Bar-throated Apalis  (Richard Masson)
African Dusky Flycatcher  (Anton Odendal)

 

 

 

 

 

 

 

 

 

The Cliff Path allows for outstanding vistas of often violent seas and stupendous coastal Fynbos as it meanders eastwards towards Sievers Punt, Kwaaiwater and the mouth of the Mossel River. The latter deserves special mention as a parking area is available and the site offers a selection of coastal, estuarine and Fynbos related species in one spot. AFRICAN BLACK OYSTERCATCHERS are particularly abundant here. From here it passes the Langbaai bathing beach, the Kammabaai and Voëlklip beaches towards the main Grotto beach. Piet-se-Bos affords the same species composition as described under the initial well-wooded area at Mollergren Park. The Cliff Path forms part of the Fernkloof Nature Reserve and no camping, fires or picking of flowers are permitted. Cycling is strictly prohibited, dogs must be on a leash and dog droppings must be removed from the Cliff Path. A word of caution - always be aware of wave action when walking along the Cliff Path.

Common Sandpiper  (Carin Malan)
Common Greenshank  (Anton Odendal)

 

 

 

 

 

 

 

 

Finally the estuary at the mouth of the Klein River adds a wide selection of waterbirds to the Cliff Path birding experience. The most practical spot to use to explore the birding delights of the area is at the parking area at Prawn Flats (34° 24'50.93”S 19° 18'18.58”E). The WHITE-BREASTED CORMORANT, YELLOW-BILLED DUCK, EGYPTIAN GOOSE, AFRICAN BLACK OYSTERCATCHER and HARTLAUB'S and KELP GULLS occur abundantly, with GREY-HEADED GULL being found far less often. The RED-KNOBBED COOT, CAPE CORMORANT, REED CORMORANT, AFRICAN DARTER and LITTLE GREBE are also very common. Good numbers of wading GREATER FLAMINGOS, AFRICAN SPOONBILLS and BLACK-WINGED STILTS are also present for most parts of the year. The CAPE SHOVELER and CAPE TEAL occur commonly, with RED-BILLED TEAL being present far less often. All of the region's herons, kingfishers and resident warblers are also available. The AFRICAN FISH-EAGLE and AFRICAN MARSH-HARRIER sometimes put in spectaculars appearances and the CASPIAN and SWIFT TERNS patrol the waterways throughout the year.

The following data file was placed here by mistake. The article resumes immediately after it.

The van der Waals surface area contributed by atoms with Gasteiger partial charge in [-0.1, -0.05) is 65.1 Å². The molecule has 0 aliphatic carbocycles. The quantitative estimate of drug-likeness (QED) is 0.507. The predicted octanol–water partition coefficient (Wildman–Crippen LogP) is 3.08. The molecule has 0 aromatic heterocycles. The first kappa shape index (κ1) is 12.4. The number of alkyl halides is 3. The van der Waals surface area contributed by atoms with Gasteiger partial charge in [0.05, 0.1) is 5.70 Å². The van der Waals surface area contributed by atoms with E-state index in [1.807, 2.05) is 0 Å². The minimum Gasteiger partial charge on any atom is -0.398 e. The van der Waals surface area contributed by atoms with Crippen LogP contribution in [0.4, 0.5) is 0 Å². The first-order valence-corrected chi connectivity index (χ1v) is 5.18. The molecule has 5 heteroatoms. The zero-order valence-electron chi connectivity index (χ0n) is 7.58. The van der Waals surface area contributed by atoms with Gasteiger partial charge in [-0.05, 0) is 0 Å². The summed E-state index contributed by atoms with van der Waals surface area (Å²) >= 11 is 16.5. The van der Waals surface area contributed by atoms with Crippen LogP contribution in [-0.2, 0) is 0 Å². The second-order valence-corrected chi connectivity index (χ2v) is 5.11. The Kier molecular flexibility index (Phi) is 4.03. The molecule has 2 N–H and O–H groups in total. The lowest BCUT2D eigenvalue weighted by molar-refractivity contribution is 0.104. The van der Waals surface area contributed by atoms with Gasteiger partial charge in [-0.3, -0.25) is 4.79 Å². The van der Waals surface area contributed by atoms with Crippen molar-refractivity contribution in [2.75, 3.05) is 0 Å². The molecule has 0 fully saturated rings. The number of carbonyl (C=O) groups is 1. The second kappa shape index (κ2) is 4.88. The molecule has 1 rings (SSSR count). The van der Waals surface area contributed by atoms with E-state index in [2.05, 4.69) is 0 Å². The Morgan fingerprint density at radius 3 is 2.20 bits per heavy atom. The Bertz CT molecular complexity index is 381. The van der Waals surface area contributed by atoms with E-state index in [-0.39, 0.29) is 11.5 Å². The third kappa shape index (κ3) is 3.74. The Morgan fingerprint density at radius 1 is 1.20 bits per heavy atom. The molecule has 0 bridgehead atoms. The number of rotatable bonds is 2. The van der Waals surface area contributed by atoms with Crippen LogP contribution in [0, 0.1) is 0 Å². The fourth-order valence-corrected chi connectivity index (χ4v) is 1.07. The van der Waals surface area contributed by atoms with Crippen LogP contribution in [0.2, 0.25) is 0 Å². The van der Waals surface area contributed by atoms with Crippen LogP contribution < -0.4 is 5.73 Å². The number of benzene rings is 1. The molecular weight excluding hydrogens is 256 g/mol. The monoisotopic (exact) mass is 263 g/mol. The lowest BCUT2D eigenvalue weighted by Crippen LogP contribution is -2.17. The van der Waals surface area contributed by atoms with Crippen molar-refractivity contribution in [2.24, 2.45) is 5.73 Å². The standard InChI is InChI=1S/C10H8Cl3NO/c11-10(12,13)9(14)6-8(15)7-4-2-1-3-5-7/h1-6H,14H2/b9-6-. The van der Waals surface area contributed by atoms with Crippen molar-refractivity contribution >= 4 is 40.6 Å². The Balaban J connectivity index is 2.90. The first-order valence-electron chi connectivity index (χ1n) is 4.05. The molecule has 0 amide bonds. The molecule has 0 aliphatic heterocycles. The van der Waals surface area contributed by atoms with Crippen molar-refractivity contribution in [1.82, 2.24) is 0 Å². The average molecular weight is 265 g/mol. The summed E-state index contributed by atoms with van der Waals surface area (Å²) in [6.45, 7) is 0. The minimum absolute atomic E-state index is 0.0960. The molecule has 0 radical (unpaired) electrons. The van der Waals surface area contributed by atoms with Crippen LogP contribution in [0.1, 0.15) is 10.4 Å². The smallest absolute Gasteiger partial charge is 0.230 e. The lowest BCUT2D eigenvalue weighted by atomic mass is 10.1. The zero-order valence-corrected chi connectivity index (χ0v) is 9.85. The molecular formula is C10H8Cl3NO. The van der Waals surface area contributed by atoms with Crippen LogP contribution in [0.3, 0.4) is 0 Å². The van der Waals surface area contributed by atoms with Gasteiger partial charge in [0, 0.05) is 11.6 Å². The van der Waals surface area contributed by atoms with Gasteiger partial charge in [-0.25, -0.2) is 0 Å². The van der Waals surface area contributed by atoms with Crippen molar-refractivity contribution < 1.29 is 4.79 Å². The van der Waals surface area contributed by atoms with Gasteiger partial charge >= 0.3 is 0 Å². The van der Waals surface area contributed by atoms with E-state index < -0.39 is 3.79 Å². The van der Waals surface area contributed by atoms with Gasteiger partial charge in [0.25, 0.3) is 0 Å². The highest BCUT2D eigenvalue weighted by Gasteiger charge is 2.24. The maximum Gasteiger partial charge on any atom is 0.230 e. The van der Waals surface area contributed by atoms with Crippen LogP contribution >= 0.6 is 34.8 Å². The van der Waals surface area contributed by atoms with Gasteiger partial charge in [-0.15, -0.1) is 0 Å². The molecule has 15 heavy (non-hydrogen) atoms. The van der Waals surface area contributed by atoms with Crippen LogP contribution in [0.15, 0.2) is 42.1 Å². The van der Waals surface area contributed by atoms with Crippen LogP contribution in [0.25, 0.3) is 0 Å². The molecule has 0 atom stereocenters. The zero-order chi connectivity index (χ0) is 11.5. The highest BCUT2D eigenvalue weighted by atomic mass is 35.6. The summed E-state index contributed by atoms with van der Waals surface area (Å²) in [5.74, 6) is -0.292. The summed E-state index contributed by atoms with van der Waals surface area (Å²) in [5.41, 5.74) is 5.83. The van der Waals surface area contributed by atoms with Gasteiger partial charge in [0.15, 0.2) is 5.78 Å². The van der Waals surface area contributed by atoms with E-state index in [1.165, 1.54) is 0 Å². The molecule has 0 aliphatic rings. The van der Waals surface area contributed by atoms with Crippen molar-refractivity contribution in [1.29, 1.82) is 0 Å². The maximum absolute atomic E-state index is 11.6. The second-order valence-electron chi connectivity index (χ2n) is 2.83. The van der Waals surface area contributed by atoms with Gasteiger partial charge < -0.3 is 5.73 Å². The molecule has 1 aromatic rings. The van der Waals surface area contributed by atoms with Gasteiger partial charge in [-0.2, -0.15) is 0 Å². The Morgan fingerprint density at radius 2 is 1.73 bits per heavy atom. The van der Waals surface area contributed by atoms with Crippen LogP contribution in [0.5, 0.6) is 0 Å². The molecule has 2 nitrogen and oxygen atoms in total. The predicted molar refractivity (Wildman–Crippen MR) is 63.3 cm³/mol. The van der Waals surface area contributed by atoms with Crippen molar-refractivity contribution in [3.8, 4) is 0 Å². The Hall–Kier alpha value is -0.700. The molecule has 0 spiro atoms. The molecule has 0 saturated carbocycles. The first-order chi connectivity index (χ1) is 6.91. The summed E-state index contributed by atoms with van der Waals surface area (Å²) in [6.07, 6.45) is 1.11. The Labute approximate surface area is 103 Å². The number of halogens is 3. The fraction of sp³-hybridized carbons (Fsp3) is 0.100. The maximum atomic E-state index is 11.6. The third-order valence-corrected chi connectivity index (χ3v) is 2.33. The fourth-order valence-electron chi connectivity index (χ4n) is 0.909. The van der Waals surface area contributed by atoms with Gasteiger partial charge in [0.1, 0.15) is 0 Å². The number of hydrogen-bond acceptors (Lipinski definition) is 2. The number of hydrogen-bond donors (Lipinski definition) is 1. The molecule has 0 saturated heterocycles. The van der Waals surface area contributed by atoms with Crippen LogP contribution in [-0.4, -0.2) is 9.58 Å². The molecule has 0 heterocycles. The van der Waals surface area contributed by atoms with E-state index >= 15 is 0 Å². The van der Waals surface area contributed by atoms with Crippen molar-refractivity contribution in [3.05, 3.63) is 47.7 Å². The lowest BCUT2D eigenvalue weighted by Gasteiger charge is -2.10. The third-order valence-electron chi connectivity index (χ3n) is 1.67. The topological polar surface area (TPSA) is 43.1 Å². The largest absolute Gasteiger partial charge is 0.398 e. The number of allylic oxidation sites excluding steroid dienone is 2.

Greater Flamingos  (Carin Malan)
Caspian Tern  (Anton Odendal)

 

 

 

 

 

 

 

 

 

Swift Tern  (Anton Odendal)

 

 

 

 

 

 

 

 

 

Common migrants on record include the STEPPE BUZZARD, YELLOW-BILLED KITE and BLACK SAWWING, together with all of the swallows and swifts to be found in the region. Besides the common resident plovers the waders found most often during summer months are the COMMON GREENSHANK, COMMON SANDPIPER and COMMON WHIMBREL. 

Species that are seen at the Klein River estuary far less often are the PIED AVOCET, LESSER FLAMINGO, WESTERN OSPREY, GREAT WHITE PELICAN and AFRICAN SNIPE, even though there is always a chance of finding these special birds. Recent vagrant sightings near the mouth are of the GOLIATH HERON and SQUACCO HERON.

This brief description certainly illustrates the vast birding potential along the Hermanus Cliff Path and the Klein River estuary. Time should be spent along here when Hermanus is visited as the species diversity, spectacular coastal Fynbos and outstanding seascapes represent the essence of the Cape Whale Coast nature experience. 

(Note that there are links to more information, trip reports and the like below the photographs that may be used to further plan a visit to the area).

Bird-watching along the Hermanus Cliff Path
Images by Anton Odendal

 

 

 

 

 

 

 

 

THE FERNKLOOF NATURE RESERVE AT HERMANUS Show details

BIRDING IN AND AROUND STANFORD Show details

FROM STANFORD TO THE UILENKRAALS ESTUARY AND BEYOND Show details

THE DANGER POINT PENINSULA Show details

DYER ISLAND AND SURROUNDS Show details

THE UILENKRAALS VALLEY TO BAARDSKEERDERSBOS AND BEYOND Show details

BIRDING IN THE OVERBERG WHEATBELT IMPORTANT BIRD AND BIODIVERSITY AREA - INTRODUCTORY OVERVIEW Show details

WHEATBELT BIRDING CIRCLE ROUTE 1: KARWYDERSKRAAL AND SWART RIVER ROADS Show details

WHEATBELT BIRDING CIRCLE ROUTE 2: THE OUDEKRAAL ROAD Show details

WHEATBELT BIRDING CIRCLE ROUTE 3: THE PAPIESVLEI AREA Show details

ACKNOWLEDGEMENTS Show details